Image of Gallery in South Kensington
On display at V&A South Kensington
British Galleries, Room 52a

Scoop

1740 (made)
Artist/Maker
Place Of Origin

Object Type
Scoops are one of the oldest types of eating utensils. A scoop allowed anyone without teeth, young or old, to eat a raw apple. Apple scoops could also be used to remove the core of the apple. The earliest apple scoops were made from sheep bones. This scoop is made from boxwood.

Materials & Making
Bone or wooden scoops were often carved with patterns. More expensive scoops were made in ivory or had silver decoration. Apple scoops were suitable for making and carving by hand at home. This scoop is cleverly carved with patterns, a moving ball, a date and two sets of initials. It is made of boxwood which is a smooth-grained wood suitable for delicate carving.

Ownership & Use
Scoops were personal items and there was a superstition that it was unlucky for anyone other than the owner to use one. Many, like this one, have dates on them and were probably made as gifts. The initials on this one suggest that it might have given as a love or marriage token.


object details
Categories
Object Type
Materials and Techniques
Carved boxwood
Brief Description
Carved boxwood apple scoop, incised with initials and pierced at the top in the form of a crown enclosing a ball. English, 1740.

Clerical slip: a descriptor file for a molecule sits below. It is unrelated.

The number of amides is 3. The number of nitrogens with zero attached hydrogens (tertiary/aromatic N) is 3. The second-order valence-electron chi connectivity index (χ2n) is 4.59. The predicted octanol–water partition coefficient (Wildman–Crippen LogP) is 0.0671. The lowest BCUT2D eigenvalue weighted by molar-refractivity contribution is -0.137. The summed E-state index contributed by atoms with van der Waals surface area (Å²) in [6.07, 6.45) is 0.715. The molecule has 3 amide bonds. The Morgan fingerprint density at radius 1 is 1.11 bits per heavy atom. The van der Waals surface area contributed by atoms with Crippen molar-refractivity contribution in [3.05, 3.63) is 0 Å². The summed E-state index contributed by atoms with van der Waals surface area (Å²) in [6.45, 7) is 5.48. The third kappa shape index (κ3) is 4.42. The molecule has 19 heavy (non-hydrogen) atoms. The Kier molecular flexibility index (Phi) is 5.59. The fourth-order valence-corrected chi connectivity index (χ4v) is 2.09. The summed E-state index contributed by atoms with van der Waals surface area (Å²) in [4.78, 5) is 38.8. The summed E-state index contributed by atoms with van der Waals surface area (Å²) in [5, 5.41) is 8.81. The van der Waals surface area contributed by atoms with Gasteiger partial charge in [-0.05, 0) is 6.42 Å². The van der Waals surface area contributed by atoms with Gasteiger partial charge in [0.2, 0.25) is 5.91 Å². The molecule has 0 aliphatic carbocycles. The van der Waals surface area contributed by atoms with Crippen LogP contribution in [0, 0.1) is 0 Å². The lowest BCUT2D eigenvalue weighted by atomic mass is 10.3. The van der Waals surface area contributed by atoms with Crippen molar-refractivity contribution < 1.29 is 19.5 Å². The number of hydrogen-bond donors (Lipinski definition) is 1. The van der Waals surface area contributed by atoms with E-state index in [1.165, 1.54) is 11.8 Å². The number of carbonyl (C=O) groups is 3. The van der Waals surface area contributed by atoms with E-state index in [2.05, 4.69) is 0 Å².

Physical Description
Carved boxwood apple scoop, the top pierced in the form of a crown enclosing a moving ball. The shaft is decorated with chip carving and the lower part is incised with the initials, I.A., and W.C.
Dimensions
  • Length: 15.2cm
  • Width: 1.9cm
Marks and Inscriptions
Incised '1740', 'IA' and 'WC'.
Credit line
Given by Ms Hylda Mary Harrison
Object history
England
Summary
Object Type
Scoops are one of the oldest types of eating utensils. A scoop allowed anyone without teeth, young or old, to eat a raw apple. Apple scoops could also be used to remove the core of the apple. The earliest apple scoops were made from sheep bones. This scoop is made from boxwood.

Materials & Making
Bone or wooden scoops were often carved with patterns. More expensive scoops were made in ivory or had silver decoration. Apple scoops were suitable for making and carving by hand at home. This scoop is cleverly carved with patterns, a moving ball, a date and two sets of initials. It is made of boxwood which is a smooth-grained wood suitable for delicate carving.

Ownership & Use
Scoops were personal items and there was a superstition that it was unlucky for anyone other than the owner to use one. Many, like this one, have dates on them and were probably made as gifts. The initials on this one suggest that it might have given as a love or marriage token.
Collection
Accession Number
W.18-1935

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record createdMarch 27, 2003
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